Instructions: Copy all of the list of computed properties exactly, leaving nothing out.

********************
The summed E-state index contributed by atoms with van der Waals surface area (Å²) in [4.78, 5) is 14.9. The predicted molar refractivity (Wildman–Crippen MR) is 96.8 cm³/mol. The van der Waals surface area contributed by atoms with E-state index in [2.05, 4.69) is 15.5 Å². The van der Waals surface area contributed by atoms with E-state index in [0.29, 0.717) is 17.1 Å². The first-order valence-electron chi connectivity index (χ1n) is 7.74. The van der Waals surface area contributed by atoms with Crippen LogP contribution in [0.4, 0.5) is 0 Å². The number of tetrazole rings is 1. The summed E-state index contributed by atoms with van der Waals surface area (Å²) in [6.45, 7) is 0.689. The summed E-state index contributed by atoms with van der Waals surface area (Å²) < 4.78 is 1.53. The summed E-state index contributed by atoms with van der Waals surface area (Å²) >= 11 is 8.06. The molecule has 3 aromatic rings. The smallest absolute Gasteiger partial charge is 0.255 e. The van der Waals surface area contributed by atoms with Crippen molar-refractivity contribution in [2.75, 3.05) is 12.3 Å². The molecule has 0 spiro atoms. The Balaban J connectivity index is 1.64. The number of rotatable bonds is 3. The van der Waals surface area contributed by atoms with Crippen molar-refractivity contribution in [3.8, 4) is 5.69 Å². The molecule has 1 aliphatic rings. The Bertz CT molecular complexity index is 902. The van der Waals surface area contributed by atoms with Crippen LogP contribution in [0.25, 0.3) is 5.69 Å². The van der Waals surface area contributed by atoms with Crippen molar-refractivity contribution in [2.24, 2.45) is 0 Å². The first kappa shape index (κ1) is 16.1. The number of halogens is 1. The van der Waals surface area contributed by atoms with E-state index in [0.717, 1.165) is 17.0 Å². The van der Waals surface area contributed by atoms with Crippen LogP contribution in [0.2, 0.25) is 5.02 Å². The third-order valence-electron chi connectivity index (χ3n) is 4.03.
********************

The summed E-state index contributed by atoms with van der Waals surface area (Å²) in [4.78, 5) is 14.9. The predicted molar refractivity (Wildman–Crippen MR) is 96.8 cm³/mol. The van der Waals surface area contributed by atoms with E-state index in [2.05, 4.69) is 15.5 Å². The van der Waals surface area contributed by atoms with E-state index in [0.29, 0.717) is 17.1 Å². The first-order valence-electron chi connectivity index (χ1n) is 7.74. The van der Waals surface area contributed by atoms with Crippen LogP contribution in [0.4, 0.5) is 0 Å². The number of tetrazole rings is 1. The summed E-state index contributed by atoms with van der Waals surface area (Å²) in [6.45, 7) is 0.689. The summed E-state index contributed by atoms with van der Waals surface area (Å²) < 4.78 is 1.53. The summed E-state index contributed by atoms with van der Waals surface area (Å²) >= 11 is 8.06. The molecule has 3 aromatic rings. The smallest absolute Gasteiger partial charge is 0.255 e. The van der Waals surface area contributed by atoms with Crippen molar-refractivity contribution in [2.75, 3.05) is 12.3 Å². The molecule has 0 spiro atoms. The Balaban J connectivity index is 1.64. The number of rotatable bonds is 3. The van der Waals surface area contributed by atoms with Crippen molar-refractivity contribution in [3.8, 4) is 5.69 Å². The molecule has 1 aliphatic rings. The Bertz CT molecular complexity index is 902. The van der Waals surface area contributed by atoms with Crippen LogP contribution in [0.25, 0.3) is 5.69 Å². The van der Waals surface area contributed by atoms with Crippen molar-refractivity contribution in [2.24, 2.45) is 0 Å². The first kappa shape index (κ1) is 16.1. The number of halogens is 1. The van der Waals surface area contributed by atoms with E-state index in [0.717, 1.165) is 17.0 Å². The van der Waals surface area contributed by atoms with Crippen LogP contribution in [0.2, 0.25) is 5.02 Å². The third-order valence-electron chi connectivity index (χ3n) is 4.03.